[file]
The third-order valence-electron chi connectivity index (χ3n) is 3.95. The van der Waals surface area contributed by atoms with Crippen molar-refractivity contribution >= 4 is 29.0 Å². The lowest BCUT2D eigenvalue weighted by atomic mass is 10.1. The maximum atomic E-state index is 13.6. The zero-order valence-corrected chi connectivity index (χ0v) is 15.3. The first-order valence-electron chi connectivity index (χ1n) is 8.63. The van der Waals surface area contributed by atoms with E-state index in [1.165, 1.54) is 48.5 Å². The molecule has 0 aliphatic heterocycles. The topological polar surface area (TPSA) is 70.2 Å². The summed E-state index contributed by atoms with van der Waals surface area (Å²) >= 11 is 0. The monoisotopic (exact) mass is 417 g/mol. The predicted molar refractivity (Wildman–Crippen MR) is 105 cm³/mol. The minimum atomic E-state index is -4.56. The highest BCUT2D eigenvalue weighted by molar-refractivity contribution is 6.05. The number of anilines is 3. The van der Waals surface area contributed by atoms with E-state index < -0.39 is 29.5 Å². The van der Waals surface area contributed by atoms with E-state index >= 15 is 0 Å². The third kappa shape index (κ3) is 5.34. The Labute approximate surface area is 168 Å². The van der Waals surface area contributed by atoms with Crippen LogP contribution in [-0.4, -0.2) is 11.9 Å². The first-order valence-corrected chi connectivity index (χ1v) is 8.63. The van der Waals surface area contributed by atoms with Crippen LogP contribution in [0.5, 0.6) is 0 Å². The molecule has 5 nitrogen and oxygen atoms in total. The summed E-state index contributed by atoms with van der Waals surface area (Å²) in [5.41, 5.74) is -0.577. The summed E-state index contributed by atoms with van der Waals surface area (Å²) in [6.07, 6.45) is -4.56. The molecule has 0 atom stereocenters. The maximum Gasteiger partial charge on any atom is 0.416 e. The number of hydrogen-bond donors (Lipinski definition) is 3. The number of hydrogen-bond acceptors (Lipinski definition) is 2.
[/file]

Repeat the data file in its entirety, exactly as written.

The third-order valence-electron chi connectivity index (χ3n) is 3.95. The van der Waals surface area contributed by atoms with Crippen molar-refractivity contribution >= 4 is 29.0 Å². The lowest BCUT2D eigenvalue weighted by atomic mass is 10.1. The maximum atomic E-state index is 13.6. The zero-order valence-corrected chi connectivity index (χ0v) is 15.3. The first-order valence-electron chi connectivity index (χ1n) is 8.63. The van der Waals surface area contributed by atoms with E-state index in [1.165, 1.54) is 48.5 Å². The molecule has 0 aliphatic heterocycles. The topological polar surface area (TPSA) is 70.2 Å². The summed E-state index contributed by atoms with van der Waals surface area (Å²) >= 11 is 0. The monoisotopic (exact) mass is 417 g/mol. The predicted molar refractivity (Wildman–Crippen MR) is 105 cm³/mol. The minimum atomic E-state index is -4.56. The highest BCUT2D eigenvalue weighted by molar-refractivity contribution is 6.05. The number of anilines is 3. The van der Waals surface area contributed by atoms with E-state index < -0.39 is 29.5 Å². The van der Waals surface area contributed by atoms with E-state index >= 15 is 0 Å². The third kappa shape index (κ3) is 5.34. The Labute approximate surface area is 168 Å². The van der Waals surface area contributed by atoms with Crippen LogP contribution in [-0.4, -0.2) is 11.9 Å². The first-order valence-corrected chi connectivity index (χ1v) is 8.63. The van der Waals surface area contributed by atoms with Crippen LogP contribution in [0.5, 0.6) is 0 Å². The molecule has 5 nitrogen and oxygen atoms in total. The summed E-state index contributed by atoms with van der Waals surface area (Å²) in [5.41, 5.74) is -0.577. The summed E-state index contributed by atoms with van der Waals surface area (Å²) in [6.07, 6.45) is -4.56. The molecule has 0 atom stereocenters. The maximum Gasteiger partial charge on any atom is 0.416 e. The number of hydrogen-bond donors (Lipinski definition) is 3. The number of hydrogen-bond acceptors (Lipinski definition) is 2.